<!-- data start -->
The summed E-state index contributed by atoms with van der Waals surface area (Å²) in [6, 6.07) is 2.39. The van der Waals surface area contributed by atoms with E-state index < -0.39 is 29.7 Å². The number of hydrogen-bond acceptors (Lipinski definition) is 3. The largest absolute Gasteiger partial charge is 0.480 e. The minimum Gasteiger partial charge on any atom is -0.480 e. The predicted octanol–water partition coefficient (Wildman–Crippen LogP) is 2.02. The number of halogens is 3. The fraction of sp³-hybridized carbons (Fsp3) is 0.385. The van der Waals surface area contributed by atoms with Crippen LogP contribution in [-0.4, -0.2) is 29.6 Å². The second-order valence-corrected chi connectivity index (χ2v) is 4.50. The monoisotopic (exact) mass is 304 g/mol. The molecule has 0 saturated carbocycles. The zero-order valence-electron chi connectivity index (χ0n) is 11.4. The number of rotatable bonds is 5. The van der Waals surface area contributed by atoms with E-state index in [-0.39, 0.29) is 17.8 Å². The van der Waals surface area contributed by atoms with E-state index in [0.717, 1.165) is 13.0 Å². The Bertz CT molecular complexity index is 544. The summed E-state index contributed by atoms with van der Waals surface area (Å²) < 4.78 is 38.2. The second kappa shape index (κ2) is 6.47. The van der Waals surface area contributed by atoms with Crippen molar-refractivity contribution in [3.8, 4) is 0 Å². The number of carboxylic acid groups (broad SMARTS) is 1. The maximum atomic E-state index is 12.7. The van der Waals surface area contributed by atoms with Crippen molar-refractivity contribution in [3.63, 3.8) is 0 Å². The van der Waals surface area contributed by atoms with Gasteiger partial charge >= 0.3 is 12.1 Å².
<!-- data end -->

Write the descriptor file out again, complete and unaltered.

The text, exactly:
The summed E-state index contributed by atoms with van der Waals surface area (Å²) in [6, 6.07) is 2.39. The van der Waals surface area contributed by atoms with E-state index < -0.39 is 29.7 Å². The number of hydrogen-bond acceptors (Lipinski definition) is 3. The largest absolute Gasteiger partial charge is 0.480 e. The minimum Gasteiger partial charge on any atom is -0.480 e. The predicted octanol–water partition coefficient (Wildman–Crippen LogP) is 2.02. The number of halogens is 3. The fraction of sp³-hybridized carbons (Fsp3) is 0.385. The van der Waals surface area contributed by atoms with Crippen LogP contribution in [-0.4, -0.2) is 29.6 Å². The second-order valence-corrected chi connectivity index (χ2v) is 4.50. The monoisotopic (exact) mass is 304 g/mol. The molecule has 0 saturated carbocycles. The zero-order valence-electron chi connectivity index (χ0n) is 11.4. The number of rotatable bonds is 5. The van der Waals surface area contributed by atoms with E-state index in [-0.39, 0.29) is 17.8 Å². The van der Waals surface area contributed by atoms with E-state index in [0.717, 1.165) is 13.0 Å². The Bertz CT molecular complexity index is 544. The summed E-state index contributed by atoms with van der Waals surface area (Å²) < 4.78 is 38.2. The second kappa shape index (κ2) is 6.47. The van der Waals surface area contributed by atoms with Crippen molar-refractivity contribution in [3.8, 4) is 0 Å². The number of carboxylic acid groups (broad SMARTS) is 1. The maximum atomic E-state index is 12.7. The van der Waals surface area contributed by atoms with Crippen molar-refractivity contribution in [3.63, 3.8) is 0 Å². The van der Waals surface area contributed by atoms with Gasteiger partial charge >= 0.3 is 12.1 Å².